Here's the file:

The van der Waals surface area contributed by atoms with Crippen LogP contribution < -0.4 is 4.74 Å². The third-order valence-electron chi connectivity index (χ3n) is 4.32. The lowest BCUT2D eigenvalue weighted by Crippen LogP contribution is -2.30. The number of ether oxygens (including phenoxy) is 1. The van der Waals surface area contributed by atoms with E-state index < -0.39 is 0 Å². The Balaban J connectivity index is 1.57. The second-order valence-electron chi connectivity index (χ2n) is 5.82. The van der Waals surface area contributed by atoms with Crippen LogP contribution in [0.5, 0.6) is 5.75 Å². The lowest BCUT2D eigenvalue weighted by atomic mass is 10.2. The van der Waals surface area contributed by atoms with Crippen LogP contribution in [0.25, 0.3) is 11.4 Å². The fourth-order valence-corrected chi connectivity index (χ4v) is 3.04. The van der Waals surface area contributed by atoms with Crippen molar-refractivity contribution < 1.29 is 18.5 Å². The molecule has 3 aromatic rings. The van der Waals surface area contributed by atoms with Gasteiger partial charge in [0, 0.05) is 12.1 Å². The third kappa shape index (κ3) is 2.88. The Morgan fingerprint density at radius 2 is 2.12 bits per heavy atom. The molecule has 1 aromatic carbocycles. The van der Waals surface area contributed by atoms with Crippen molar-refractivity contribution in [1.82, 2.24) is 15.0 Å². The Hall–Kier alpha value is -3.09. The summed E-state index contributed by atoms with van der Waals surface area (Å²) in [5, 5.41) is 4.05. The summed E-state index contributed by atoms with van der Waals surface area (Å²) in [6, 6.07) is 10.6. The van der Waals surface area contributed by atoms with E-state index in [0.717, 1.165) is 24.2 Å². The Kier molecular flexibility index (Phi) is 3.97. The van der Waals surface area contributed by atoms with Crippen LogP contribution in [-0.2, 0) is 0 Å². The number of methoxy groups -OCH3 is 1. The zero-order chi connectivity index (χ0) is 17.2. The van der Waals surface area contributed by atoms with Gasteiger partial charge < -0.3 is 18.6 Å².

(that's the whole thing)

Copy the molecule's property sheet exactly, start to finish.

The van der Waals surface area contributed by atoms with Crippen LogP contribution < -0.4 is 4.74 Å². The third-order valence-electron chi connectivity index (χ3n) is 4.32. The lowest BCUT2D eigenvalue weighted by Crippen LogP contribution is -2.30. The number of ether oxygens (including phenoxy) is 1. The van der Waals surface area contributed by atoms with E-state index < -0.39 is 0 Å². The Balaban J connectivity index is 1.57. The second-order valence-electron chi connectivity index (χ2n) is 5.82. The van der Waals surface area contributed by atoms with Crippen LogP contribution in [0.5, 0.6) is 5.75 Å². The lowest BCUT2D eigenvalue weighted by atomic mass is 10.2. The van der Waals surface area contributed by atoms with Crippen LogP contribution in [0.25, 0.3) is 11.4 Å². The fourth-order valence-corrected chi connectivity index (χ4v) is 3.04. The van der Waals surface area contributed by atoms with Crippen molar-refractivity contribution < 1.29 is 18.5 Å². The molecule has 3 aromatic rings. The van der Waals surface area contributed by atoms with Gasteiger partial charge in [0, 0.05) is 12.1 Å². The third kappa shape index (κ3) is 2.88. The Morgan fingerprint density at radius 2 is 2.12 bits per heavy atom. The molecule has 1 aromatic carbocycles. The van der Waals surface area contributed by atoms with Crippen molar-refractivity contribution in [1.82, 2.24) is 15.0 Å². The Hall–Kier alpha value is -3.09. The summed E-state index contributed by atoms with van der Waals surface area (Å²) in [5, 5.41) is 4.05. The summed E-state index contributed by atoms with van der Waals surface area (Å²) in [6, 6.07) is 10.6. The van der Waals surface area contributed by atoms with E-state index in [0.717, 1.165) is 24.2 Å². The Kier molecular flexibility index (Phi) is 3.97. The van der Waals surface area contributed by atoms with Crippen LogP contribution in [-0.2, 0) is 0 Å². The number of methoxy groups -OCH3 is 1. The zero-order chi connectivity index (χ0) is 17.2. The van der Waals surface area contributed by atoms with Gasteiger partial charge < -0.3 is 18.6 Å².